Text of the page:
Set the load time in rear view with our options for the best NVMe SSDs.

With the Xbox Series X and PlayStation 5 shipped with NVMe SSDs, it’s definitely time to think about upgrading yourself. The best NVMe SSDs have made a big difference on PCs and it will only become an even more important weapon in your gaming arsenal if developers start to release games that make the most of this speed storage media.

Running on the same basic interface as your graphics card, the NVMe SSD offers more raw bandwidth and performance than any SATA-based SSD ever had. They’re also a lot smaller than any other hard drive or SSD, which means that the best NVMe SSDs are perfect for the small form structure you’ve always wanted or a terrible high-end gaming PC structure.

NVMe drive prices have also dropped dramatically in recent years, meaning you can now get a high-speed 1TB drive for less than $150.

M.2 sockets have been included on motherboard types for years now, so you’ll most likely have a backup slot inside your current gaming computer. Check your motherboard’s specifications page online before activating the NVMe SSD purchase though just to be sure. If your board is several years old, first make sure that it supports booting from an NVMe drive. Not all older motherboards do, especially if you use multiple generations of CPUs.

AMD’s latest gaming motherboards offer even higher potential NVMe SSD performance because the X570 and B550 boards support pcie 4.0 interfaces and compatible drives with much larger raw bandwidth. Intel is expected to soon have its first PCIE 4.0 platform, with Intel Rocket Lake coming early next year.

The NVMe protocol is specifically designed for solid-state technology, where SATA still has to support spinning hard drives and that makes THE NVMe SSD the perfect storage technology for gaming. We’ve selected our favorites, and each section will also have a variety of storage. Although it should be remembered that performance often increases with larger drives because many controller channels are used with high capacity.


1. Samsung 970 Evo Plus
The best NVMe SSD for PCIe 3.0 speeds
It’s hard to beat Samsung’s SSDs in the high-performance M.2 NVMe space, which is the first company to release such drives and always keeps the pressure on with regular product updates. The latest 970 Evo Plus became one of the fastest M.2 drives today, with only a few SSDs (e.g. Intel’s Optane 905p) capable of beating it. Samsung’s own 970 Pro sometimes launches, but honestly, it’s not worth the 50% price increase.

Like the 970 Pro, the new 970 Evo Plus is well rated for its durability, signaling good for its longevity. The 1TB model is rated for 600TB recorded in five years or a whopping 329GB recorded per day. You need to fill and then delete the drive every three days to manage multiple recordings, which are not the workloads of consumers or even professional users. For reference, the SSD that I use the most is still only 40TB recorded after four years.

The 500GB and 2TB models are definitely worth considering, if you want lower prices or more capacity, respectively. But for most users, 1TB drives score well between performance and capacity, although Samsung’s drives still cost quite a bit.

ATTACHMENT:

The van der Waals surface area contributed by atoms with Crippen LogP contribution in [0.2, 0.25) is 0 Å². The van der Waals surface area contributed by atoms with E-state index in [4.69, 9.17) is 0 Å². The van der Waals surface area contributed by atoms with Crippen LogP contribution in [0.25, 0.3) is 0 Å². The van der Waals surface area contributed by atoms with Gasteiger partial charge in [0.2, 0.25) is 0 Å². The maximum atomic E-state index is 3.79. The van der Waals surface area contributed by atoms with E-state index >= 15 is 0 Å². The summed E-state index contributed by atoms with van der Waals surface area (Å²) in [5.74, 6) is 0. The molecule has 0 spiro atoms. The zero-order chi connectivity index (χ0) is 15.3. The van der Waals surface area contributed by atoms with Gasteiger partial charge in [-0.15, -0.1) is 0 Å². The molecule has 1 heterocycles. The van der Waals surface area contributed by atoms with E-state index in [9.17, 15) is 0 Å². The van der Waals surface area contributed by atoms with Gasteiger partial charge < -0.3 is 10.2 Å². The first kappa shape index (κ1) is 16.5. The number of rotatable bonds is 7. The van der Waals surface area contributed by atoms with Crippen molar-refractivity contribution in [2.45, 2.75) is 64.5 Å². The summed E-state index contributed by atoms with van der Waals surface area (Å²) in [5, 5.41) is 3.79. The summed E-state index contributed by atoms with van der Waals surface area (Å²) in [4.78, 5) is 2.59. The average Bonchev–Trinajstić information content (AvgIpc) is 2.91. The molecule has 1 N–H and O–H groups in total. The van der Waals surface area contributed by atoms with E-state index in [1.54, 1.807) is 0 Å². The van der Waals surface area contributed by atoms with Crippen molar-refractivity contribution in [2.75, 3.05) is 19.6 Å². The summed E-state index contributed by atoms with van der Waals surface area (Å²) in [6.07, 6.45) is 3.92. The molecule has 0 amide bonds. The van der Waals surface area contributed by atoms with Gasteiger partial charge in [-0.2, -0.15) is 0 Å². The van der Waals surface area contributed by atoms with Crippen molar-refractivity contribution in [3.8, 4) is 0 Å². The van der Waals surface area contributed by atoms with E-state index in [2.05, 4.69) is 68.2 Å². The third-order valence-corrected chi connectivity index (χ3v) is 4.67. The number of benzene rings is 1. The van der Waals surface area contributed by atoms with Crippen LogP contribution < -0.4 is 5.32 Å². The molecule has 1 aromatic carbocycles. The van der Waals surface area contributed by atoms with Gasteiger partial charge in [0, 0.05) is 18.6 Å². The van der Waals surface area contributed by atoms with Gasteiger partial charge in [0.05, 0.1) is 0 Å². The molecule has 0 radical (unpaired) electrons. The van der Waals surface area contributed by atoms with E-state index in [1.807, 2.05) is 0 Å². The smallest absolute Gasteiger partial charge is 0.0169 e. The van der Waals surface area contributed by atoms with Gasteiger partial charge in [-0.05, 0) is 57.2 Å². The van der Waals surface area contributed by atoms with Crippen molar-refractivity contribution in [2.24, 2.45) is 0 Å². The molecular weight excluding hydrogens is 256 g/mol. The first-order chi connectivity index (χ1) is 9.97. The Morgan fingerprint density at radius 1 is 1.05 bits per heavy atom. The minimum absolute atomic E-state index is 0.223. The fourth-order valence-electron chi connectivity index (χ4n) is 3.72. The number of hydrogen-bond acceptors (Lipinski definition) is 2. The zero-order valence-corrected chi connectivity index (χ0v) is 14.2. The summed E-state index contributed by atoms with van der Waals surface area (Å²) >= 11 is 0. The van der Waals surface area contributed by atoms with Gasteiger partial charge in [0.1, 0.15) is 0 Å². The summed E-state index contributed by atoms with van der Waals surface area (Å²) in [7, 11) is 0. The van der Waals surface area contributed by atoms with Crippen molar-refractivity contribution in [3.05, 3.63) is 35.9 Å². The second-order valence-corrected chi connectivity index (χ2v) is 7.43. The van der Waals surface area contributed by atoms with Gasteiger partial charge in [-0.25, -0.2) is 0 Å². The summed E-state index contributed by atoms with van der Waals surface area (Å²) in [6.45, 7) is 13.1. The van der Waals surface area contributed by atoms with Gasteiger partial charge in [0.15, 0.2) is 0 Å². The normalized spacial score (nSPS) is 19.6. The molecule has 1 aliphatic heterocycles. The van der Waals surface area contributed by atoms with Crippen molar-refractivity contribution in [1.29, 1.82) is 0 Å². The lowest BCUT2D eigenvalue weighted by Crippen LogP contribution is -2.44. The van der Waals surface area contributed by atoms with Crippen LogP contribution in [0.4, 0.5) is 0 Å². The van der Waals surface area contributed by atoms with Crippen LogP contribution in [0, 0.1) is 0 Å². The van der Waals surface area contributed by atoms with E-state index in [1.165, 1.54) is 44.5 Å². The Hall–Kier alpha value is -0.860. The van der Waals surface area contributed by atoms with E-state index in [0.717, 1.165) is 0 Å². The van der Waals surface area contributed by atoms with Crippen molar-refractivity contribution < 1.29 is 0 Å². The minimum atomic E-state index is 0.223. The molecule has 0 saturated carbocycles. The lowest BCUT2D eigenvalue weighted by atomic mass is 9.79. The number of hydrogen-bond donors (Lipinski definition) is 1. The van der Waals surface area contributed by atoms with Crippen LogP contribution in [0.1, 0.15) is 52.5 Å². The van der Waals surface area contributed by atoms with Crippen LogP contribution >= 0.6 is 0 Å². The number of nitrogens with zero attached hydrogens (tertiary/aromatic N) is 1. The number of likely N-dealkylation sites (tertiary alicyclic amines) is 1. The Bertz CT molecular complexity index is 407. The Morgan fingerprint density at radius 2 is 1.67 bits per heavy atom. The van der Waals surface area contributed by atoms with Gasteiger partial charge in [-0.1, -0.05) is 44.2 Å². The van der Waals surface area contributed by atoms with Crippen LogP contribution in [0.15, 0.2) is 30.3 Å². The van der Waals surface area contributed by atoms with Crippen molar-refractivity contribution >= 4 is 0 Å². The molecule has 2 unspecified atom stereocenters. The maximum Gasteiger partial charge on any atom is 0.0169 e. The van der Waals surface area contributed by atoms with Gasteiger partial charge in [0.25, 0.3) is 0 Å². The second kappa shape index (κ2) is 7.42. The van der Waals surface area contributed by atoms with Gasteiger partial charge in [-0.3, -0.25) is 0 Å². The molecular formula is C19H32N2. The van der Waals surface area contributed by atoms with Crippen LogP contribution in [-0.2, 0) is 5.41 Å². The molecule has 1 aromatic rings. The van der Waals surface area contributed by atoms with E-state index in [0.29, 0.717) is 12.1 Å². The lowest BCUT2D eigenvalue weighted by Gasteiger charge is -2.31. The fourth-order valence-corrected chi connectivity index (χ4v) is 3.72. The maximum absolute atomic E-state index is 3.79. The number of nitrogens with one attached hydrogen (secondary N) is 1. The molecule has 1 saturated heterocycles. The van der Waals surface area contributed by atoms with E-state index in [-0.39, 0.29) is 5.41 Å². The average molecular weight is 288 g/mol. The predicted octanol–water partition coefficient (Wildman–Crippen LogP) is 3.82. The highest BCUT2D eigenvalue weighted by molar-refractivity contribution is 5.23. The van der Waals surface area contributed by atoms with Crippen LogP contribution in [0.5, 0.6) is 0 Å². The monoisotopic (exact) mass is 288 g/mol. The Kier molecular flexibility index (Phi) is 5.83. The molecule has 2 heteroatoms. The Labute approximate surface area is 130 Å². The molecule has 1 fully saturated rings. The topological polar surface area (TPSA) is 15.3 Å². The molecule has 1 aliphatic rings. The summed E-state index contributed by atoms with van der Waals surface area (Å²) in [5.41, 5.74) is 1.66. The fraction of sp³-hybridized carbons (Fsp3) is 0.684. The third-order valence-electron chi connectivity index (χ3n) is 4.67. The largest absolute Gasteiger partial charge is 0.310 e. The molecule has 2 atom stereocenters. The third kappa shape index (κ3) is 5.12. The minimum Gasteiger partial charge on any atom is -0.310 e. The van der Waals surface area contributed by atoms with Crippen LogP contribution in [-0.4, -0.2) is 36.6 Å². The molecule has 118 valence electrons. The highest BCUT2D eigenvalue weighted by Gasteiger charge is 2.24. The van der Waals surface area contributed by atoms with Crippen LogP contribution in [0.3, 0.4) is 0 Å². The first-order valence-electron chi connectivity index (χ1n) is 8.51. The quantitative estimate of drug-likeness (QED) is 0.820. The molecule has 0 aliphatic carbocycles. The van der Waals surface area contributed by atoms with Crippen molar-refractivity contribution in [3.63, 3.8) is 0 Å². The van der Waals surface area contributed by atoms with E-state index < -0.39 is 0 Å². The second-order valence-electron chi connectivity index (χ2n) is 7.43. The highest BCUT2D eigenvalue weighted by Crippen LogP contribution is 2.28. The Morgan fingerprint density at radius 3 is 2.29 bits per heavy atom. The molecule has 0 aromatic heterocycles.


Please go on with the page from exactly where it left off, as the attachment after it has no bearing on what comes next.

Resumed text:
2. Sabrent Rocket Q 4TB
Sabrent Rocket Q 4TB is one of the most impressive NVMe SSDs you can buy right now. The frightening price of $700 may leave some people, but its performance alone is worth recommending. 4TB is more than enough memory to completely remove your old hard drive to cram all your games and vehicles. There’s even an 8TB option available for sale if you’d never think of hosting again (or at least for a few years).

Rocket Q doesn’t sneak up when we run our synthetic benchmarks. While the Samsung 970 Evo Plus is still the king of the hill, Rocket Q can keep that pretty good. It’s the right choice if you’re looking for a large amount of storage as some of our favorite NVMe SSDs don’t have any 4TB options.

3. Addlink S70 512GB
NVMe SSDs have the best value for gaming
The beauty of SSDs is that high-performance SSD memory controllers are now available, basically, anyone who has a production base and has access to high-speed NAND flash memory can build an excellent SSD. Addlink proved that by pairing the extensive Phison controller with Toshiba’s 3D TLC memory and creating an impressive S70 drive.

It is also managing to sell this performance SSD at an impressively low price. It may not be as fast as the Samsung 970 EVO, but it’s not too far away and also a little cheaper.

1TB drives are also great value, but if you only love a relatively small 512GB SSD for fast boot drives and are home to your best games, then the Addlink S70 is a great one.

4. Corsair Force MP600 1TB
The best PCIe 4.0 SSD currently
Honestly, if you are looking for the best NVMe SSD you are looking for because of the potential speed that the interface can provide. And now that AMD has opened up the PCIe 4.0 era with its premium X570 motherboard chipset, and soon the genuine B550, this standard has been raised.

But compatible motherboards are now very expensive and are limited to the AMD Ryzen series of processors. That means if you’re running an existing Intel processor or plan to upgrade to Comet Lake, you won’t see the full performance of your PCIe 4.0 drive. That would waste the potential speed offered with these drives and the Corsair MP600 is a great example of their capabilities.

It’s expensive for a 1TB drive, but also faster than any surrounding PCIe 3.0 SSD. However, there are more affordable versions on their way and are likely to be faster when Samsung officially launches the 980 series. But for now, the MP600 is a great PCIe 4.0 NVMe SSD and it’s available today.